As behavior analysts we are in the business of changing behavior. Usually we are hired to train a particular individual (e.g. a person with mental illness, a child with developmental disabilities, a leader who needs coaching) or a group of people (e.g. staff members, teachers), and we concentrate our efforts on that client’s target behaviors—what he is doing too much of, what she is doing too little of, what they need to learn.
We then, start thinking of all the contingencies that affect the target behaviors. What kind of reinforcement schedule would work best? Perhaps we need to put an escape maintained behavior on extinction, or maybe we need to
come up with a shaping procedure; the options are endless. But who are we really training when we come up with a behavior program? While we may think we are training the client, I’ll say we are training the environment.
Behavior is a function of its interaction with the environment. Any behavior present in anybody’s repertoire exists in an environment that supports its presence, or, in other words, reinforces it. We know that it is impossible to change behavior without changing the environment. Yet, many times we consider the behavior of the client and what needs to happen in the environment in order to support the client’s behavior change, and forget to consider the impact of that change in the environment as a whole.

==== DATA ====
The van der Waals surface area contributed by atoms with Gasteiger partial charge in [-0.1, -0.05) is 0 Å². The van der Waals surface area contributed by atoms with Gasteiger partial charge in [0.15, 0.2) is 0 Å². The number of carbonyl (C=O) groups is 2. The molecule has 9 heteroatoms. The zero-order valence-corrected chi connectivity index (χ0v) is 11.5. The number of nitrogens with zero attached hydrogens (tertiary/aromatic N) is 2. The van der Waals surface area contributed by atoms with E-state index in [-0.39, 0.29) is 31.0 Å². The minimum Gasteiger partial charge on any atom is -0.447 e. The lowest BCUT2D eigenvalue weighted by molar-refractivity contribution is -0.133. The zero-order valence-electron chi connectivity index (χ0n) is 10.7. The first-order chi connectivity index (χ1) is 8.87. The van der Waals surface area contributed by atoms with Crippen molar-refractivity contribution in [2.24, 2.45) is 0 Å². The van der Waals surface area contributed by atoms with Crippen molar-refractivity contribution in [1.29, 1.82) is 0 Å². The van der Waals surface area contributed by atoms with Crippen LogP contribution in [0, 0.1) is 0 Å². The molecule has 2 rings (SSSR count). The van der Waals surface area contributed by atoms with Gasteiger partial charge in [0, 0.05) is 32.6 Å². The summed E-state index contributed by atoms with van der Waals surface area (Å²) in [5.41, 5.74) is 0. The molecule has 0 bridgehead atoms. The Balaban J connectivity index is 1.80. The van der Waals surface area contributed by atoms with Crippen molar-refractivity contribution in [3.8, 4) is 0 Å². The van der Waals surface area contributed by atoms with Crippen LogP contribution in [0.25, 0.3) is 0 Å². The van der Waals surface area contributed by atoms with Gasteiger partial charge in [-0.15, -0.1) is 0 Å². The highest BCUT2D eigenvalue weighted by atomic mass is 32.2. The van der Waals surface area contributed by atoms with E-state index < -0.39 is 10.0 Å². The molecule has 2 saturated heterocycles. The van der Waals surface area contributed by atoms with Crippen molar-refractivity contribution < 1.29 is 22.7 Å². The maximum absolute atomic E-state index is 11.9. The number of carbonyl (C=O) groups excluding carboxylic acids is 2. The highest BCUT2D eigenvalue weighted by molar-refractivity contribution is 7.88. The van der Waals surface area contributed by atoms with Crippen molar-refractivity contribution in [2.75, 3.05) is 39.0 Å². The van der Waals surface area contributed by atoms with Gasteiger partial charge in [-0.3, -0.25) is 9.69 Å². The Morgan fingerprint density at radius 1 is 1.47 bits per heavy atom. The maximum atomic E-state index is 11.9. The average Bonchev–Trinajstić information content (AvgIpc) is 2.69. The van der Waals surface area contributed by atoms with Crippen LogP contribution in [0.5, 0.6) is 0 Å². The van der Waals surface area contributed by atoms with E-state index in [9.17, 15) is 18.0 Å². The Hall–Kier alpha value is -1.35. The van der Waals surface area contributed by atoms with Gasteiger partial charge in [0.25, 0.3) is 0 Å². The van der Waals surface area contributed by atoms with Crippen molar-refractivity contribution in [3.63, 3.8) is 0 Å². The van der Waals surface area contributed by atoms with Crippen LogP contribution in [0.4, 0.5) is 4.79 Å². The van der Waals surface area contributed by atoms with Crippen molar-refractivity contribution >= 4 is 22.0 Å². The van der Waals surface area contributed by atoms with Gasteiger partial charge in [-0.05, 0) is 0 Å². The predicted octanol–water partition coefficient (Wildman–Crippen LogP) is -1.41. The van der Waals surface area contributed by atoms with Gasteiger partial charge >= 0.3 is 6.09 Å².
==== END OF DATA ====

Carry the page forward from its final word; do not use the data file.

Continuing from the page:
When we ask a manager to praise behaviors that lead to target outcomes, and that manager says “I don’t have time to go around talking to people”, we may be quick to think “Well, then you really don’t want to achieve the results.” Did we really take a look at the demands faced by this manager? Is there any other way that we could shape his praising behavior and gradually increase its frequency, rather than starting at that level that is ideal, and we know is going to offer the fastest most noticeable results?
When teachers and parents refuse to collect data, do we look at the contingencies surrounding the behavior change we are asking of the parent or teacher, before labeling them as “uninterested or non-committing”? When we
are faced with a though case, for which we have “tried everything and nothing works”, have we looked at the web of interrelated behaviors we are trying to change?
We teach the environment.
If a behavior change program—at an organization, at private practice, at school, at home—is to be successful, we need to plan how to support environmental changes that will in turn support target behavior change. By considering the environment your real client, you will be able to shape behavior change that is long lasting, sustainable and successful.